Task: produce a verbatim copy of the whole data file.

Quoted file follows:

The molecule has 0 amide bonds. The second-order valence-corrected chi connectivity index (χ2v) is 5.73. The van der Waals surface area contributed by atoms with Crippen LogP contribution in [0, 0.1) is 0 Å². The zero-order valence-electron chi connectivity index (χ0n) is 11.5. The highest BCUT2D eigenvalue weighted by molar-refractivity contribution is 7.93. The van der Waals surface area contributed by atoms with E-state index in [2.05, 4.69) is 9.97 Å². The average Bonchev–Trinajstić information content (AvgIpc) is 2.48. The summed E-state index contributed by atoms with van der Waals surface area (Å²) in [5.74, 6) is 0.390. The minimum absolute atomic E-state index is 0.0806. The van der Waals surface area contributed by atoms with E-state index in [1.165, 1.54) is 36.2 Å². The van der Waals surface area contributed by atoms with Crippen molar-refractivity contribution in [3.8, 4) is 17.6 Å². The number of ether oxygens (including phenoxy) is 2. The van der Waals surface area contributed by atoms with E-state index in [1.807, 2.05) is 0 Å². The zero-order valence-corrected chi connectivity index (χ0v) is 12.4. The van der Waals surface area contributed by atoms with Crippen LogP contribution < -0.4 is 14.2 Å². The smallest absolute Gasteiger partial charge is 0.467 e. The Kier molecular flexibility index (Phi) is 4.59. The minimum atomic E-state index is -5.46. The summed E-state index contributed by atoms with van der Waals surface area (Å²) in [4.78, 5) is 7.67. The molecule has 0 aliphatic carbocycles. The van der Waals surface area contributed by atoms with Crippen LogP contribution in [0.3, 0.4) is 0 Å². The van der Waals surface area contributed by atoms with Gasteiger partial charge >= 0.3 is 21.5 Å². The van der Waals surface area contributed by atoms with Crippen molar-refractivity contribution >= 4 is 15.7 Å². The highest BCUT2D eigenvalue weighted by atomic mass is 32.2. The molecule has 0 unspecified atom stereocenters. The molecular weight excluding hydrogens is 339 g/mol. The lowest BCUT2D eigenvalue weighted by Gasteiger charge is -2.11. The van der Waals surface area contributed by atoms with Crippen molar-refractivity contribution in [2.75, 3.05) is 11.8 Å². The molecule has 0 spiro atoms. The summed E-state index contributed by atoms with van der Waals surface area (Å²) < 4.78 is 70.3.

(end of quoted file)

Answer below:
The molecule has 0 amide bonds. The second-order valence-corrected chi connectivity index (χ2v) is 5.73. The van der Waals surface area contributed by atoms with Crippen LogP contribution in [0, 0.1) is 0 Å². The zero-order valence-electron chi connectivity index (χ0n) is 11.5. The highest BCUT2D eigenvalue weighted by molar-refractivity contribution is 7.93. The van der Waals surface area contributed by atoms with E-state index in [2.05, 4.69) is 9.97 Å². The average Bonchev–Trinajstić information content (AvgIpc) is 2.48. The summed E-state index contributed by atoms with van der Waals surface area (Å²) in [5.74, 6) is 0.390. The minimum absolute atomic E-state index is 0.0806. The van der Waals surface area contributed by atoms with E-state index in [1.165, 1.54) is 36.2 Å². The van der Waals surface area contributed by atoms with Crippen molar-refractivity contribution in [3.8, 4) is 17.6 Å². The number of ether oxygens (including phenoxy) is 2. The van der Waals surface area contributed by atoms with E-state index in [1.807, 2.05) is 0 Å². The zero-order valence-corrected chi connectivity index (χ0v) is 12.4. The van der Waals surface area contributed by atoms with Crippen LogP contribution < -0.4 is 14.2 Å². The smallest absolute Gasteiger partial charge is 0.467 e. The Kier molecular flexibility index (Phi) is 4.59. The minimum atomic E-state index is -5.46. The summed E-state index contributed by atoms with van der Waals surface area (Å²) in [4.78, 5) is 7.67. The molecule has 0 aliphatic carbocycles. The van der Waals surface area contributed by atoms with Crippen LogP contribution in [0.3, 0.4) is 0 Å². The van der Waals surface area contributed by atoms with Gasteiger partial charge >= 0.3 is 21.5 Å². The van der Waals surface area contributed by atoms with Crippen molar-refractivity contribution >= 4 is 15.7 Å². The highest BCUT2D eigenvalue weighted by atomic mass is 32.2. The molecule has 0 unspecified atom stereocenters. The molecular weight excluding hydrogens is 339 g/mol. The lowest BCUT2D eigenvalue weighted by Gasteiger charge is -2.11. The van der Waals surface area contributed by atoms with Crippen molar-refractivity contribution in [2.75, 3.05) is 11.8 Å². The molecule has 0 spiro atoms. The summed E-state index contributed by atoms with van der Waals surface area (Å²) < 4.78 is 70.3.